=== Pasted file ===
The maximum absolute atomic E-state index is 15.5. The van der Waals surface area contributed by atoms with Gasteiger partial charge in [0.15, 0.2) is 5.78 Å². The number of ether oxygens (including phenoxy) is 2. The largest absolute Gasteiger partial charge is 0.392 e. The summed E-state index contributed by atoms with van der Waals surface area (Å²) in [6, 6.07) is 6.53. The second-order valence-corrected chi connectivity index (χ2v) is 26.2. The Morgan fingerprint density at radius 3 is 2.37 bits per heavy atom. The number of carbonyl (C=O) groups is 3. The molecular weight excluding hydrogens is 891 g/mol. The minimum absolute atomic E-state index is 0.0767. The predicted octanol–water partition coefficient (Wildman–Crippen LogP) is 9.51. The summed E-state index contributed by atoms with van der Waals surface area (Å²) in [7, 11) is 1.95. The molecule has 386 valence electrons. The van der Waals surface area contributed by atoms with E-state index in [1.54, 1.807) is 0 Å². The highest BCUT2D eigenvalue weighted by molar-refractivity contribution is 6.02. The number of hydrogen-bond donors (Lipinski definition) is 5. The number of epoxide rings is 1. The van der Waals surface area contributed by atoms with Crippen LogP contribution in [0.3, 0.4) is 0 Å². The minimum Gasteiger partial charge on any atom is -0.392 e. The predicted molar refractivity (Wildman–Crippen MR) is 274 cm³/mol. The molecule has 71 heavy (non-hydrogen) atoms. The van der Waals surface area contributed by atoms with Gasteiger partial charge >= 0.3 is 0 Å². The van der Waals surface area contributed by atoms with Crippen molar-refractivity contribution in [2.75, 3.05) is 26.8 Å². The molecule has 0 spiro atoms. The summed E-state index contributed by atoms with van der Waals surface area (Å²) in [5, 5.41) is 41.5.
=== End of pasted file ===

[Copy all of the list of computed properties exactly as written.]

The maximum absolute atomic E-state index is 15.5. The van der Waals surface area contributed by atoms with Gasteiger partial charge in [0.15, 0.2) is 5.78 Å². The number of ether oxygens (including phenoxy) is 2. The largest absolute Gasteiger partial charge is 0.392 e. The summed E-state index contributed by atoms with van der Waals surface area (Å²) in [6, 6.07) is 6.53. The second-order valence-corrected chi connectivity index (χ2v) is 26.2. The Morgan fingerprint density at radius 3 is 2.37 bits per heavy atom. The number of carbonyl (C=O) groups is 3. The molecular weight excluding hydrogens is 891 g/mol. The minimum absolute atomic E-state index is 0.0767. The predicted octanol–water partition coefficient (Wildman–Crippen LogP) is 9.51. The summed E-state index contributed by atoms with van der Waals surface area (Å²) in [7, 11) is 1.95. The molecule has 386 valence electrons. The van der Waals surface area contributed by atoms with E-state index in [1.54, 1.807) is 0 Å². The highest BCUT2D eigenvalue weighted by molar-refractivity contribution is 6.02. The number of hydrogen-bond donors (Lipinski definition) is 5. The number of epoxide rings is 1. The van der Waals surface area contributed by atoms with Crippen LogP contribution in [0.3, 0.4) is 0 Å². The minimum Gasteiger partial charge on any atom is -0.392 e. The predicted molar refractivity (Wildman–Crippen MR) is 274 cm³/mol. The molecule has 71 heavy (non-hydrogen) atoms. The van der Waals surface area contributed by atoms with Gasteiger partial charge >= 0.3 is 0 Å². The van der Waals surface area contributed by atoms with Crippen molar-refractivity contribution in [2.75, 3.05) is 26.8 Å². The molecule has 0 spiro atoms. The summed E-state index contributed by atoms with van der Waals surface area (Å²) in [5, 5.41) is 41.5.